In a recent interview, Jen shared that their theology on same-sex marriage has shifted from believing that same sex-marriage is sinful, to now believing that a same-sex marriage can be holy in the sight of God. All hell has broken loose over this in the Christian community. Hundreds of articles have been written with rebuttals of the Hatmaker’s newfound theology, why it’s wrong, what will now happen to their platform. Jen’s books are being taken off of shelves in some bookstores, angry Christians are renouncing Jen and Brandon and everything they’ve ever said. All around the world, Christians are in full blown ‘throw-the-Hatmaker’s-under-the-bus’ mode.
Jen issued a statement saying that she is holding all of this with an open hand and her main motivation is to love the lost and heal the broken. Brandon wrote a post about what their process has been in coming to this theological conclusion. He gives a high-level view of the research and study they’ve put in, the books they’ve read, their heart motivations and the conclusions they’ve reached. To me, what they have said about the amount of study, research and prayer that they have done over this single issue is more than 99% of Christians will do on any subject, ever. Myself included. It sounds like both Brandon and Jen desire to be faithful to scripture, and to be loving and gracious to a community who has experienced an unfathomable amount of pain and suffering at the hands of “Christians” for generations. And yet the backlash over this from fellow Christians- brothers and sisters- has been immense.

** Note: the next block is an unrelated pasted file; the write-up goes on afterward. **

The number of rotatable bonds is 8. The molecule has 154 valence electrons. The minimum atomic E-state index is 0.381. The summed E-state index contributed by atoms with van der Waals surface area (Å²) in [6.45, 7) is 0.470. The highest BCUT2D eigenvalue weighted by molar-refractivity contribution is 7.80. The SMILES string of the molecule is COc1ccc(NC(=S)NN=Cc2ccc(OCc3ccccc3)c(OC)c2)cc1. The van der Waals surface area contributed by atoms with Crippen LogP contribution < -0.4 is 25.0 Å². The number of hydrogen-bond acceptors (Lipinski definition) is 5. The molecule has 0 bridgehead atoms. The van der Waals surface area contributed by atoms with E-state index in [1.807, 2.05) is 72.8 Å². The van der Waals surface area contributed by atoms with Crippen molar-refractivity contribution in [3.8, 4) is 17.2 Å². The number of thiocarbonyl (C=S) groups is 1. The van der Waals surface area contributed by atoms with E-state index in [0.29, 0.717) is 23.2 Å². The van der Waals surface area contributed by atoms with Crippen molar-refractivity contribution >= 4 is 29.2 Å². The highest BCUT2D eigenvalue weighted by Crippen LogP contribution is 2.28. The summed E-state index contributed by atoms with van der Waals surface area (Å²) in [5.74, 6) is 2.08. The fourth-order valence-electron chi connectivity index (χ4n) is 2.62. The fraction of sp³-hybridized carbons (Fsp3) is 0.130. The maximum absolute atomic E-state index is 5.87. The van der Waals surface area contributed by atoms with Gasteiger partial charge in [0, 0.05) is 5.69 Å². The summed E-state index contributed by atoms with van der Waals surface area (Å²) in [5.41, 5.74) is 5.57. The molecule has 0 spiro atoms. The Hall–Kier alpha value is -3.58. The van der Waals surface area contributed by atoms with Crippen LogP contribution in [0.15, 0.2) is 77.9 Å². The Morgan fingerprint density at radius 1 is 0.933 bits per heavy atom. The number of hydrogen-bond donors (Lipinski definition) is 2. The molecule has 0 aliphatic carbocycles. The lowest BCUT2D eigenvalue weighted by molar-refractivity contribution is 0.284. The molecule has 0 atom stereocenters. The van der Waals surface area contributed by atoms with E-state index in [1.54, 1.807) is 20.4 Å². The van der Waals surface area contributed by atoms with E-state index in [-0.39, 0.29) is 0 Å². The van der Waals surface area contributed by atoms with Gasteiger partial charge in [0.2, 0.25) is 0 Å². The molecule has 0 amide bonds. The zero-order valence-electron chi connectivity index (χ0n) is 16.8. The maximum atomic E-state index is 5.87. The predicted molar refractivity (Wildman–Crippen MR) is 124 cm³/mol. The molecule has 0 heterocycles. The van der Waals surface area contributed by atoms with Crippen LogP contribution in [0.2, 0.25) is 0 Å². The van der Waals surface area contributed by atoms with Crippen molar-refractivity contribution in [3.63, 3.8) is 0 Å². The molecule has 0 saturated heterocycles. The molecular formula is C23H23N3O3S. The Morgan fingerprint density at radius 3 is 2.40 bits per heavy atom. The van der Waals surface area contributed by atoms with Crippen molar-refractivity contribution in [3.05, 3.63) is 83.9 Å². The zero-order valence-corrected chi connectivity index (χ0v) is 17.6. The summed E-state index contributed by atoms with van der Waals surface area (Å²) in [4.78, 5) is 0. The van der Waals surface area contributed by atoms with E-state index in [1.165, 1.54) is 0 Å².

I am not going to speak to the theology of this issue, or confirm or deny the conclusions that the Hatmakers have come to. I have not personally done the heavy lifting required to do any more than quote the verses everyone else is quoting, or repeat what I have been taught all my life. Plus, that is not where my heart was in writing this post.